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Liberal Versus Restrictive Transfusion Guidelines for Preterm Infants

The safety and scientific validity of this study is the responsibility of the study sponsor and investigators. Listing a study does not mean it has been evaluated by the U.S. Federal Government. Read our disclaimer for details. Identifier: NCT00369005
Recruitment Status : Completed
First Posted : August 29, 2006
Last Update Posted : August 29, 2006
National Institutes of Health (NIH)
Information provided by:
University of Iowa

Brief Summary:
The purpose of this study was to determine whether restrictive guidelines for red blood cell (RBC) transfusions for preterm infants can reduce the number of transfusions without adverse consequences.

Condition or disease Intervention/treatment Phase
Infant, Premature Anemia Intracranial Hemorrhages Leukomalacia, Periventricular Apnea Procedure: Red blood cell transfusion guidelines Not Applicable

Detailed Description:

Design, Setting, and Patients. We enrolled 100 hospitalized preterm infants with birth weights 500 to 1300 g into a randomized clinical trial comparing two levels of hematocrit threshold for RBC transfusion.

Intervention. The infants were randomly assigned to either the liberal or the restrictive transfusion group. For each group, transfusions were given only when the hematocrit fell below the assigned value. In each group, the transfusion thresholds decreased with improving clinical status.

Main Outcome Measures. We recorded the number of transfusions, the number of donor exposures, and various clinical and physiological outcomes.

Results. Infants in the liberally transfused group received more RBC transfusions, mean 5.2 (SD 4.5) vs 3.3 (SD 2.9) in the restrictive transfusion group (P=0.025). However, the number of donors to whom the infants were exposed was not significantly different, mean 2.8 (SD 2.5) vs 2.2 (SD 2.0). There was no difference between the groups in the percentage of infants who avoided transfusions altogether, 12% in the liberal transfusion group vs 10% in the restrictive group. Infants in the restrictive group were more likely to have intraparenchymal brain hemorrhage or periventricular leukomalacia (P=0.012), and they had more frequent episodes of apnea (P=0.004), including both mild and severe episodes.

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Study Type : Interventional  (Clinical Trial)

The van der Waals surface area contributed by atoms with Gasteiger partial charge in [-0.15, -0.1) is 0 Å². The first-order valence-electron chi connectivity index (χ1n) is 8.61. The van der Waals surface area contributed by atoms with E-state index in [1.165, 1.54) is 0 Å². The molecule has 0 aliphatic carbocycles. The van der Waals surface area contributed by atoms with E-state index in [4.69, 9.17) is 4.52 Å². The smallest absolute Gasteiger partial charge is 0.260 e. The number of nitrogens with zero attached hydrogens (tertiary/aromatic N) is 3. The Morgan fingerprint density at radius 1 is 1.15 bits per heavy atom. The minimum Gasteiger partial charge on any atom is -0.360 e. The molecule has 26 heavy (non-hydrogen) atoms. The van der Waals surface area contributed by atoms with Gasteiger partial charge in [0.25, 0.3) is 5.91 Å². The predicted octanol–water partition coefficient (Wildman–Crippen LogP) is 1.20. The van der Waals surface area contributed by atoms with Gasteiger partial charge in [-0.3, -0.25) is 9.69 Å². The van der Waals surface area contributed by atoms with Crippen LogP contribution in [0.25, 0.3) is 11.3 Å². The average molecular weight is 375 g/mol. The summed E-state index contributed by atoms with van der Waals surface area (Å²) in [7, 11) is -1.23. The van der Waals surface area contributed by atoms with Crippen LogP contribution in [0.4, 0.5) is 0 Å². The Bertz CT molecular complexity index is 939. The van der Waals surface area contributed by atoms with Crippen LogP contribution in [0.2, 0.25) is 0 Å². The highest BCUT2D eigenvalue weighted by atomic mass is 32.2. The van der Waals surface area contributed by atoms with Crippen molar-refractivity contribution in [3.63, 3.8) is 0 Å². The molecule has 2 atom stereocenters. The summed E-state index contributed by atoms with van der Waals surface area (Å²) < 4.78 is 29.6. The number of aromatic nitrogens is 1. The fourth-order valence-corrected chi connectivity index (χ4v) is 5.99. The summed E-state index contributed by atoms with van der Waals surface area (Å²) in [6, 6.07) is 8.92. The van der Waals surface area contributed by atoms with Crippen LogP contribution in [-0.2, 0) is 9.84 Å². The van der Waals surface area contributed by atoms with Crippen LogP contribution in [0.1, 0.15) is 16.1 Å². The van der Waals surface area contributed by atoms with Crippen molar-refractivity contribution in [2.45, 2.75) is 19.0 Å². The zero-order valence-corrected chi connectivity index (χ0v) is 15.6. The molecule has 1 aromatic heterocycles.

Enrollment : 100 participants
Allocation: Randomized
Intervention Model: Parallel Assignment
Masking: None (Open Label)
Primary Purpose: Treatment
Official Title: Randomized Trial of Liberal Versus Restrictive Guidelines for Red Blood Cell Transfusion in Preterm Infants
Study Start Date : December 1992
Study Completion Date : June 1999

Resource links provided by the National Library of Medicine

Primary Outcome Measures :
  1. number of red blood cell transfusions
  2. number of transfusion donors

Secondary Outcome Measures :
  1. survival to discharge
  2. patent ductus arteriosus
  3. germinal matrix or intraventricular hemorrhage
  4. periventricular leukomalacia
  5. retinopathy of prematurity
  6. bronchopulmonary dysplasia
  7. duration of assisted ventilation
  8. duration of supplemental oxygen therapy
  9. number and frequency of all apnea episodes
  10. number and frequency of apnea episodes requiring tactile stimulation
  11. number and frequency of apnea episodes requiring assisted ventilation
  12. number and frequency of apnea episodes during the 24 hours before and after each transfusion
  13. time to regain birth weight
  14. time to double birth weight
  15. length of hospitalization
  16. hemoglobin
  17. hematocrit
  18. reticulocyte count
  19. oxygen saturation (pulse oximetry)
  20. cardiac output (echocardiography)
  21. blood lactic acid
  22. plasma erythropoietin
  23. serum ferritin

Information from the National Library of Medicine

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Ages Eligible for Study:   0 Years to 2 Weeks   (Child)
Sexes Eligible for Study:   All
Accepts Healthy Volunteers:   No

Inclusion Criteria:

  • Preterm infant
  • Birth weight 500-1300 grams

Exclusion Criteria:

  • Alloimmune hemolytic disease
  • Congenital heart disease
  • Other major birth defect requiring surgery
  • Chromosomal abnormality
  • Thought to be facing imminent death
  • Parental philosophical or religious objections to transfusion
  • More than 2 transfusions before enrollment
  • Participation in other research study with potential impact on this study

Information from the National Library of Medicine

To learn more about this study, you or your doctor may contact the study research staff using the contact information provided by the sponsor.

Please refer to this study by its identifier (NCT number): NCT00369005

Sponsors and Collaborators
University of Iowa
National Institutes of Health (NIH)
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Principal Investigator: Edward F. Bell, M.D. University of Iowa
Publications of Results:
Publications automatically indexed to this study by Identifier (NCT Number):
Layout table for additonal information Identifier: NCT00369005    
Other Study ID Numbers: IowaBell001
P01HL046925 ( U.S. NIH Grant/Contract )
M01RR000059 ( U.S. NIH Grant/Contract )
First Posted: August 29, 2006    Key Record Dates
Last Update Posted: August 29, 2006
Last Verified: August 2006
Keywords provided by University of Iowa:
Infant, Premature
Additional relevant MeSH terms:
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Intracranial Hemorrhages
Leukomalacia, Periventricular
Pathologic Processes
Cerebrovascular Disorders
Brain Diseases
Central Nervous System Diseases
Nervous System Diseases
Vascular Diseases
Cardiovascular Diseases
Infant, Premature, Diseases
Infant, Newborn, Diseases